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Salt Cored Convergent Transfer Zone in a Listric Normal Fault System: From Example from South Timbalier Block 54, Gulf of Mexico

Bose, Shamik 1; Mitra, Shankar 1
1 ConocoPhillips School of Geology and Geophysics, University of Oklahoma, Norman, OK.

Passive margin settings such as the Gulf of Mexico are abundant in counter regional faults which form complex transfer zones with the regional fault systems, where the displacement from one fault is transferred to the other. South Timbalier Block 54 (ST 54) lies in the middle shelf region of the Northern Gulf of Mexico. 3D seismic data of four offshore blocks adjacent to ST 54 reveals a generally NW-SE trending convergent transfer zone between a pair of regional and counter-regional listric growth faults associated with an underlying allochthonous salt body. The master faults forming the transfer zone detach within Miocene sediments, and shallows up to the crest of the salt body within the transfer zone. The salt structure, believed to be a protruding tongue of an allochthonous salt sheet, rose to its present position by evacuation from the footwalls of the major faults into the transfer zone. The structural geometry varies as well from a symmetrical collapse crest structure at the transfer zone to an asymmetric half-graben structure away from it. The secondary synthetic and antithetic faults associated with the two master faults are principally responsible for the transfer of slip from one master fault to the other. Reconstruction of the kinematic evolution of the structure with the help of a series of cross sections across the transfer zone enables the establishment of the relationship between the growth of the faults, the salt evacuation process and the formation of the transfer zone itself, while also providing insights on the presence of a large number of counter regional faults in the Northern Gulf of Mexico.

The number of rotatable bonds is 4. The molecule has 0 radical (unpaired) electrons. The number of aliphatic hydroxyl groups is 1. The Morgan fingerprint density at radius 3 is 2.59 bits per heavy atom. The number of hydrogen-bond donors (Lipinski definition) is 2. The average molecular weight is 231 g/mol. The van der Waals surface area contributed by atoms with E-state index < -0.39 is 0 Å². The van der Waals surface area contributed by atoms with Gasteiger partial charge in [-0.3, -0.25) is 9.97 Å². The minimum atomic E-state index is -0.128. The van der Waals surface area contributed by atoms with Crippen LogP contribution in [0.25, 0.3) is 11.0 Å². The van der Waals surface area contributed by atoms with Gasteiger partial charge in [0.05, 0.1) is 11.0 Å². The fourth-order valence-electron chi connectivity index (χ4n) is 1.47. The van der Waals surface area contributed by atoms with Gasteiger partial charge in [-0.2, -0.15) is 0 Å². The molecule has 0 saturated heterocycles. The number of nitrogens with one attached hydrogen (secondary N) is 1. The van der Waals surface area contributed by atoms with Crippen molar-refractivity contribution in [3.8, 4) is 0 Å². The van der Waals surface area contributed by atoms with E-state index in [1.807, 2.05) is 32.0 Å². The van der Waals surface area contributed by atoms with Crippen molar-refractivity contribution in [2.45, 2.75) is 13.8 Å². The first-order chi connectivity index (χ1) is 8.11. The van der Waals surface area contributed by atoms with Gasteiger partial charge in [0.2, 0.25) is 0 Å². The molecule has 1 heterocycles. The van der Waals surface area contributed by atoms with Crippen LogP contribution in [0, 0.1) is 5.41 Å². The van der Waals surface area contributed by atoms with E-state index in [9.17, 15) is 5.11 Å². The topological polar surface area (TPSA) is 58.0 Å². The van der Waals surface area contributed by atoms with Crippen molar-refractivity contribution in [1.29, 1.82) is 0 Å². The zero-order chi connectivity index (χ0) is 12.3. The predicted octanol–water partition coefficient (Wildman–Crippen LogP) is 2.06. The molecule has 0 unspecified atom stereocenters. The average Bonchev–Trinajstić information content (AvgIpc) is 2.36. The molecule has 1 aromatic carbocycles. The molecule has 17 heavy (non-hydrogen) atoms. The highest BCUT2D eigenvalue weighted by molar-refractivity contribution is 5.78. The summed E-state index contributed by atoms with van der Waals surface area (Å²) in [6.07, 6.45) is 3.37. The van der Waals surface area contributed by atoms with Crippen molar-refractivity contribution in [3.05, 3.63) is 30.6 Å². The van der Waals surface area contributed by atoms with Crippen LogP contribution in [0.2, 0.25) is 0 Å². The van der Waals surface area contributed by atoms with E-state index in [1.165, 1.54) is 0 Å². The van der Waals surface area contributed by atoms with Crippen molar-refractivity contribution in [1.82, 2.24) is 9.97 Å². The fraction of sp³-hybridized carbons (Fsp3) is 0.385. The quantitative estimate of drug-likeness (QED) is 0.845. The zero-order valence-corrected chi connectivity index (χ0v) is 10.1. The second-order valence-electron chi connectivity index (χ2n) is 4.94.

AAPG Search and Discovery Article #90090©2009 AAPG Annual Convention and Exhibition, Denver, Colorado, June 7-10, 2009